(2). Freed to serve: The context of the giving of the law must be kept in mind. Exodus 1–19 tells the story of salvation by grace. Israel delivered from bondage through the blood of a lamb and was provided for in the wilderness. Therefore, they were to have “no other gods” before Him, etc. (Ex. 20). Israel could only understand the meaning of law by knowing its context, the Exodus experience: first grace, then law (Deut. 6:20-24). By revealing their sin the Israelites were made to long for the coming of Christ. Like us they were saved by grace through faith.

(a). This typifies one purpose of the law in the Christian’s life. Jesus’ death and resurrection are our great exodus/emancipation: freed to serve (Jn. 14:15; Ga. 5:13).


VI. Application.

A. Use, of knowledge.

1. Since the moral law is the rule of obedience, it reproves all who elevate their carnal wisdom as the standard for their rule.

2. It is necessary for the law to be preached to convince men of their inability to keep and cause them to flee to Christ.

Relevant quote from Arthur Pink:
Reader, suffer us please to make this a personal issue. Have you ever experienced anything which corresponds, in substance, to what we have said above? Have you ever heard the thunderings and felt the lightnings of Sinai in your own soul? Have you, in your conscience, been brought face to face with your Judge, and heard Him read the fearful record of your transgressions? Have you received by the Law such a knowledge of sin that you are painfully conscious that every faculty of your soul and every member of your body is defiled and corrupt? Have you been driven out of every refuge, and relief and brought into the presence of Him who is ineffably holy and inflexibly just, who “will by no means clear the guilty” (Ex. 34:7)? Have you heard that dread sentence “Cursed is every one that continueth not in all things which are written in the book of the law to do them” (Gal. 3:10)? Has it brought you down into the dust to cry, “I am lost: utterly, hopelessly lost; there is nothing I can do to deliver myself”? The ground must be ploughed before it can receive seed, and the heart must be broken up by the Law before it is ready for the Gospel.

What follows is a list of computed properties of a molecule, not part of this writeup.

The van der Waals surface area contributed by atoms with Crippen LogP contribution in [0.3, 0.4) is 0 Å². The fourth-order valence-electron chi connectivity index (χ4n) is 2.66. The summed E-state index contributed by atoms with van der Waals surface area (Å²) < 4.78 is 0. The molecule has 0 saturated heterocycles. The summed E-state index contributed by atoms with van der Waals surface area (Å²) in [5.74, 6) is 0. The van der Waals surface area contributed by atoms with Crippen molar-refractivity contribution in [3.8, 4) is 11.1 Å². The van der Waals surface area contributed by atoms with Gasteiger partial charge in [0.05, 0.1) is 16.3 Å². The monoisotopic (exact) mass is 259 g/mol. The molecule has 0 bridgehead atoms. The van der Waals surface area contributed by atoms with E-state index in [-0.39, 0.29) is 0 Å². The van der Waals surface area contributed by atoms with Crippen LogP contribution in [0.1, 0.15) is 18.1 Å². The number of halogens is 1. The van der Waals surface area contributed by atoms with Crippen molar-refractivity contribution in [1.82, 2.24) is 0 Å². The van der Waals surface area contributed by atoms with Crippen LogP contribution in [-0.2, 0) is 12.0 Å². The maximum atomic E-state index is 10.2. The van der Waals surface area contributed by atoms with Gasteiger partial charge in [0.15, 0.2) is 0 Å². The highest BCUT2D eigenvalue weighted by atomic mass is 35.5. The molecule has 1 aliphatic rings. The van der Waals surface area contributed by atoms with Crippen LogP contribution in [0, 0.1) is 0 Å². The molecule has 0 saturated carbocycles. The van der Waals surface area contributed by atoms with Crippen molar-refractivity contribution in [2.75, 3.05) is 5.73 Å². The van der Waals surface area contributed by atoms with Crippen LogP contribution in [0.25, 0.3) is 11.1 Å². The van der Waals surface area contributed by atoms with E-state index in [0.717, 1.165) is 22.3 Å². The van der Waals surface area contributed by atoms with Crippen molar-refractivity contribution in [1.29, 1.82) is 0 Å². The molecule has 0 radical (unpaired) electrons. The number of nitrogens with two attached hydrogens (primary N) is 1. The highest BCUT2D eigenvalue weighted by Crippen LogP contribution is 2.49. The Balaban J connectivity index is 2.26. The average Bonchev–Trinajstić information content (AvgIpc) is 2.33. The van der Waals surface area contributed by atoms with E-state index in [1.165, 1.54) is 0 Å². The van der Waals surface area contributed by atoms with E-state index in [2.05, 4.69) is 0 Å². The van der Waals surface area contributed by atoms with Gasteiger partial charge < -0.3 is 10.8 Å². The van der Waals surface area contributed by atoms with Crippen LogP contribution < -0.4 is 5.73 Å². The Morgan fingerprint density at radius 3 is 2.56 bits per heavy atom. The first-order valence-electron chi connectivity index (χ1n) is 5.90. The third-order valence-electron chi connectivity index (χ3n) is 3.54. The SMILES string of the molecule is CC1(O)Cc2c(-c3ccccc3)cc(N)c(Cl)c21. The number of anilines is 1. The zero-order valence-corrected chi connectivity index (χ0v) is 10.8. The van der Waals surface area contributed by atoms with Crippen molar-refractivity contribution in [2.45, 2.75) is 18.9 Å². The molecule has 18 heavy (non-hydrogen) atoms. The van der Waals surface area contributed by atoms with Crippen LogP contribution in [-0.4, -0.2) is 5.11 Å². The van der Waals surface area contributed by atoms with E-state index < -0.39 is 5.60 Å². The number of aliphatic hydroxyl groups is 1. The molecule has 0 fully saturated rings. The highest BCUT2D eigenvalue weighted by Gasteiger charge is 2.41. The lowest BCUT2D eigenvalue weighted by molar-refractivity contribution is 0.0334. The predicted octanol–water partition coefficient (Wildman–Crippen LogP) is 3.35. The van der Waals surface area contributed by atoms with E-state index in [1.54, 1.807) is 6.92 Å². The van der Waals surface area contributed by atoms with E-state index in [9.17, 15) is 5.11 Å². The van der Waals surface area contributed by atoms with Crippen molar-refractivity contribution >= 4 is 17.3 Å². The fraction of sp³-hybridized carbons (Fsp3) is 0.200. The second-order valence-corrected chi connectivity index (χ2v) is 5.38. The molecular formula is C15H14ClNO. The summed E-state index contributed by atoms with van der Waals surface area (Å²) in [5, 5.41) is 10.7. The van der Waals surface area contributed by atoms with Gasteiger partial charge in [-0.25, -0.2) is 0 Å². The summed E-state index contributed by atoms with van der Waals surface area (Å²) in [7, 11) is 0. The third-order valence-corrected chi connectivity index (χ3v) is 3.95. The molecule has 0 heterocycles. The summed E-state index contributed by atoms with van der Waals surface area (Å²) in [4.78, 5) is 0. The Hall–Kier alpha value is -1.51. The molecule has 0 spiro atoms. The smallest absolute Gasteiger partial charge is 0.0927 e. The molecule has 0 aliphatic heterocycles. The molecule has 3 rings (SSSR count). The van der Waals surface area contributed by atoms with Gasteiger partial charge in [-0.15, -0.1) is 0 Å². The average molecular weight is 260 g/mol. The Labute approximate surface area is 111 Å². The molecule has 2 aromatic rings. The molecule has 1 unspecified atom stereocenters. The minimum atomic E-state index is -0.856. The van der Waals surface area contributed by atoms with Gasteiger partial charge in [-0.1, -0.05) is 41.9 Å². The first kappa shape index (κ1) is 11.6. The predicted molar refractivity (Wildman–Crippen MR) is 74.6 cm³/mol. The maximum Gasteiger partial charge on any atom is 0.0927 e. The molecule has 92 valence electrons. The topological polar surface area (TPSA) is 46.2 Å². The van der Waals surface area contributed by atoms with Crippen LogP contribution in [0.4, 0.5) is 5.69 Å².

Arthur Pink, An Exposition of Hebrews, Hebrews 12:21.

3. The law is to be studied and known by all who would attain to true holiness of heart and life (Ps. 119:105).

B. Use, of testing.

1. Do we love the law (Ps. 119:163)? Do we study it to live by it?

2. Can we define legalism (both senses) and antinomianism?

C. Use, of exhortation: sinners and saints.

1. Sinners. All are under the law, and though man naturally suppresses this truth in his unrighteousness, there will be a day of reckoning.

2. Saints. There will be a day of judgment wherein man’s every work will be scrutinized. Let us therefore conform ourselves to the holy law of God, and be holy as He is holy.